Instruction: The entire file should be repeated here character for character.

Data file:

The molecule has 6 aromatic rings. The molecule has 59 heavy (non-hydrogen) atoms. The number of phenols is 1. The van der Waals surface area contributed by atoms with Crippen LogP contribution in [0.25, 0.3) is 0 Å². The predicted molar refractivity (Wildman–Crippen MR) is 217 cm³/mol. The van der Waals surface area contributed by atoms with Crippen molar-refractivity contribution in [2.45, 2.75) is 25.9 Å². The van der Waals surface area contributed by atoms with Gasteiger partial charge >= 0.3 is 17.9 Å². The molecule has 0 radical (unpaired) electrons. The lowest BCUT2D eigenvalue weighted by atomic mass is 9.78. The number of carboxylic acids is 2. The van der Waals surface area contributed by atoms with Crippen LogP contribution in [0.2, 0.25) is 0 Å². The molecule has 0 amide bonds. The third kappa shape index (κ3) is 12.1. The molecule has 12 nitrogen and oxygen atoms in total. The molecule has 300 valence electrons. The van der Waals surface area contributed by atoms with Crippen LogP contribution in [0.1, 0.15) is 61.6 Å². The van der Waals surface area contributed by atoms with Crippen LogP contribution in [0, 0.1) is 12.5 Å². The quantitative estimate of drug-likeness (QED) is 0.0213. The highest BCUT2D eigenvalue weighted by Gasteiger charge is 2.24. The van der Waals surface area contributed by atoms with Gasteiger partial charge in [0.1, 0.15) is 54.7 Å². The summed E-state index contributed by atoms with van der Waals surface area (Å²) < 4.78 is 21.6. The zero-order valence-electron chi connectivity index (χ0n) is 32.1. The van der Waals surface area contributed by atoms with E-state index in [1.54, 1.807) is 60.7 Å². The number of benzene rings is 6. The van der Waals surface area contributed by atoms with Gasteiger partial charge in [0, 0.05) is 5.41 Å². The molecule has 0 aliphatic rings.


The molecule has 6 aromatic rings. The molecule has 59 heavy (non-hydrogen) atoms. The number of phenols is 1. The van der Waals surface area contributed by atoms with Crippen LogP contribution in [0.25, 0.3) is 0 Å². The predicted molar refractivity (Wildman–Crippen MR) is 217 cm³/mol. The van der Waals surface area contributed by atoms with Crippen molar-refractivity contribution in [2.45, 2.75) is 25.9 Å². The van der Waals surface area contributed by atoms with Gasteiger partial charge >= 0.3 is 17.9 Å². The molecule has 0 radical (unpaired) electrons. The lowest BCUT2D eigenvalue weighted by atomic mass is 9.78. The number of carboxylic acids is 2. The van der Waals surface area contributed by atoms with Crippen LogP contribution in [0.2, 0.25) is 0 Å². The molecule has 0 amide bonds. The third kappa shape index (κ3) is 12.1. The molecule has 12 nitrogen and oxygen atoms in total. The molecule has 300 valence electrons. The van der Waals surface area contributed by atoms with Crippen LogP contribution in [0.1, 0.15) is 61.6 Å². The van der Waals surface area contributed by atoms with Crippen LogP contribution in [0, 0.1) is 12.5 Å². The quantitative estimate of drug-likeness (QED) is 0.0213. The highest BCUT2D eigenvalue weighted by Gasteiger charge is 2.24. The van der Waals surface area contributed by atoms with Gasteiger partial charge in [0.1, 0.15) is 54.7 Å². The summed E-state index contributed by atoms with van der Waals surface area (Å²) < 4.78 is 21.6. The zero-order valence-electron chi connectivity index (χ0n) is 32.1. The van der Waals surface area contributed by atoms with E-state index in [1.54, 1.807) is 60.7 Å². The number of benzene rings is 6. The van der Waals surface area contributed by atoms with Gasteiger partial charge in [0, 0.05) is 5.41 Å². The molecule has 0 aliphatic rings.